Several European countries have moved in the direction of a national architecture for research information management. They do this for several reasons. One is because of the need to have in place efficient means of representing research performance to their governments, in exchange for government-provided research funding. Another is to make their research visible in a coherent way for public relations purposes. And a third is to support knowledge transfer and commercialization strategies, which feature ever more prominently in rationales for government research funding.
In Europe, it sometimes seems that the countries with the best developed national architectures for research are those whose institutions are least neurotic about being assessed for reward or punishment in the form of the division of a large research budget. Or, to put it another way, the UK has not yet developed its architecture very coherently. One country which has put a very integrated national architecture in place in recent years, however, is Ireland. And because its infrastructure is well-developed and coherent, the role of repositories within it is well thought-out, based on the need for open reporting, using systems which are intuitive enough to accept and manage the required content without the strain which can be so obvious in the UK.
At the recent innovative Repository Fringe meeting in Edinburgh, several of whose presentations are commendably made available in video format via Google Video, Niamh Brennan, Programme Manager for Research Information Systems & Services in Trinity College Dublin – one of our European Partners – revelled in the opportunity both to reveal how well-developed the Irish research architecture is, and in the Fringe’s encouragement to theatricality:
Friends, Romans (or Athenians of the North), I have come to bury the repository, not to praise it. The evil that repositories do lives after them – the good is oft interrèd with their bones; The noble Dorothea [Salo, from the University of Wisconsin, the opening keynote speaker] hath told us that the repository is ambitious; it has tried to do so many things, and has failed; if it were so, it was a grievous fault.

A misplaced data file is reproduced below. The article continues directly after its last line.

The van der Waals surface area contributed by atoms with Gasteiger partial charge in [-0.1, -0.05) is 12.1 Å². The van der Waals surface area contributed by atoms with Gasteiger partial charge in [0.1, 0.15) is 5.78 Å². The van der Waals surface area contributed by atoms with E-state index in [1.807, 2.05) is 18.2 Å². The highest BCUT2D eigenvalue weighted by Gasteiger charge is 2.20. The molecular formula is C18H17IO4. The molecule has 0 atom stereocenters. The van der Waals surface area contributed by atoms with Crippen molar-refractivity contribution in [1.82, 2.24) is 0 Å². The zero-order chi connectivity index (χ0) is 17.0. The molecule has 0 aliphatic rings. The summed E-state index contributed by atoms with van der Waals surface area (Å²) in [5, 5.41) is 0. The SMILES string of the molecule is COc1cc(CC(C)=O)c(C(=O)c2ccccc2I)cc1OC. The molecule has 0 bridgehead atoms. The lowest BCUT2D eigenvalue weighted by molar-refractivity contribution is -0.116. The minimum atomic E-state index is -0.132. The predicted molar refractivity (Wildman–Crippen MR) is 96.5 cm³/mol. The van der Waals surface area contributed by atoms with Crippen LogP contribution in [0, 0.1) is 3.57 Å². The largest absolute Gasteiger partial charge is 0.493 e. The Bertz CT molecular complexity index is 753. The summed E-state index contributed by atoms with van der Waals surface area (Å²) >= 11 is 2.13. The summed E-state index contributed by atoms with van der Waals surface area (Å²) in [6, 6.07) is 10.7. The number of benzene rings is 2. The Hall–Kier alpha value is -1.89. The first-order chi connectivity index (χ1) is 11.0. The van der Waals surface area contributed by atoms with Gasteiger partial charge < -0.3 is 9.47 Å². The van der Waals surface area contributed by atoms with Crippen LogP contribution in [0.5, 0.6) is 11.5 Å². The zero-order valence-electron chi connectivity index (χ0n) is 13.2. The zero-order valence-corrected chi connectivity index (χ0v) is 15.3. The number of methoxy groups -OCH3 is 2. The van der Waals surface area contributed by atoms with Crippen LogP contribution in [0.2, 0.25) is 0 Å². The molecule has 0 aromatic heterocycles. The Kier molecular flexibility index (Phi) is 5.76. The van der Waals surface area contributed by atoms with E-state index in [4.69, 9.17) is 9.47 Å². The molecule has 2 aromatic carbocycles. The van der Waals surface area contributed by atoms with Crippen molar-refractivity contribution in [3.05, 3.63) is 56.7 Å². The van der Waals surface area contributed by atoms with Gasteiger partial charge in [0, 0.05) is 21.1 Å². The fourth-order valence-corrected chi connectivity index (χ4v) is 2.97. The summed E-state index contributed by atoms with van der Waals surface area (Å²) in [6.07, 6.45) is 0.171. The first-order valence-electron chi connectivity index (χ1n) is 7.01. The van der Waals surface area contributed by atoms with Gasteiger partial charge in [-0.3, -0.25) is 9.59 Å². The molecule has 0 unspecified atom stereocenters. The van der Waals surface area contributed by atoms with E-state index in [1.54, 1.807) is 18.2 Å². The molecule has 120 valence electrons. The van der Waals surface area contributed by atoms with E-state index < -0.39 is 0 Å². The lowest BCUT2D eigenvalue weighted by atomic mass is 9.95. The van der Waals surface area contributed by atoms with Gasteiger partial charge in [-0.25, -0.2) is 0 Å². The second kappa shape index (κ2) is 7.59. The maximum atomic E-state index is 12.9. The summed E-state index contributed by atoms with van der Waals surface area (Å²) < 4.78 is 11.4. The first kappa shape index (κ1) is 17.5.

In a paper entitled CRIS Cross: the Repository in the Research Information System, she describes a nationally coherent research information infrastructure which is being built in Ireland. In this system, the humble institutional repository is so invisible to the researchers whose work is deposited in it, that it might almost be dead, for all that it intrudes into their consciousness. What is visible is its Research Support System (confusingly known as RSS), in which researcher images and CV details are accompanied by publication citations drawn from the repository. Some of the information in turn feeds expertiseireland, the island’s national research expertise portal. Records in the repository have been created in a variety of ways, including by purchase from Thomson Reuters. Academics feed the RSS, unaware that the repository sits behind the system. There is just the occasional hint, however, that there might be some other system lurking in the shadows, as in the invitation to upload the full-text.
All of this is consistent with the strategy which the Irish government has been funding since 1998 to improve the country’s competitive position as a knowledge-based economy. Universities have benefited from significant investment in research, and libraries have had funding which has allowed the development of a national e-resource portal, IReL, and a network of digital repositories with a common portal, IReL-Open. The commitment to Open Access research publication is proclaimed by the government itself. In recent months, the Irish Higher Education Authority has introduced a deposit mandate which Peter Suber applauds, though not as much as he did the earlier mandate by the Irish Research Council for Science, Engineering and Technology, which he praised, as Niamh Brennan puts it, as ‘possibly the best mandate in the world’.
Niamh Brennan and an attentive scholar in party mode
Her presentation fits with a general sense across this Repository Fringe event that libraries are tired of being embarrassed about their ‘failed’ repositories (David de Roure of Southampton University, in his closing keynote, suggests we call them ‘datacentres’ and lose the connotations of repositories as places ‘where things go to die’). They would rather look at the bigger picture which Ireland clearly exemplifies, and see – or rather not see – repositories as essential components better kept out of sight. Had the Fringe participants turned up to bury the repository? ‘Are we here for a wake?’ asks Niamh. ‘Maybe it’s a wake in which the body has disappeared; maybe it’s Finnegan’s Wake?’ The busts of the famous Edinburgh scientists and scholars watching attentively in their party hats seemed to symbolize this new spirit of defiance.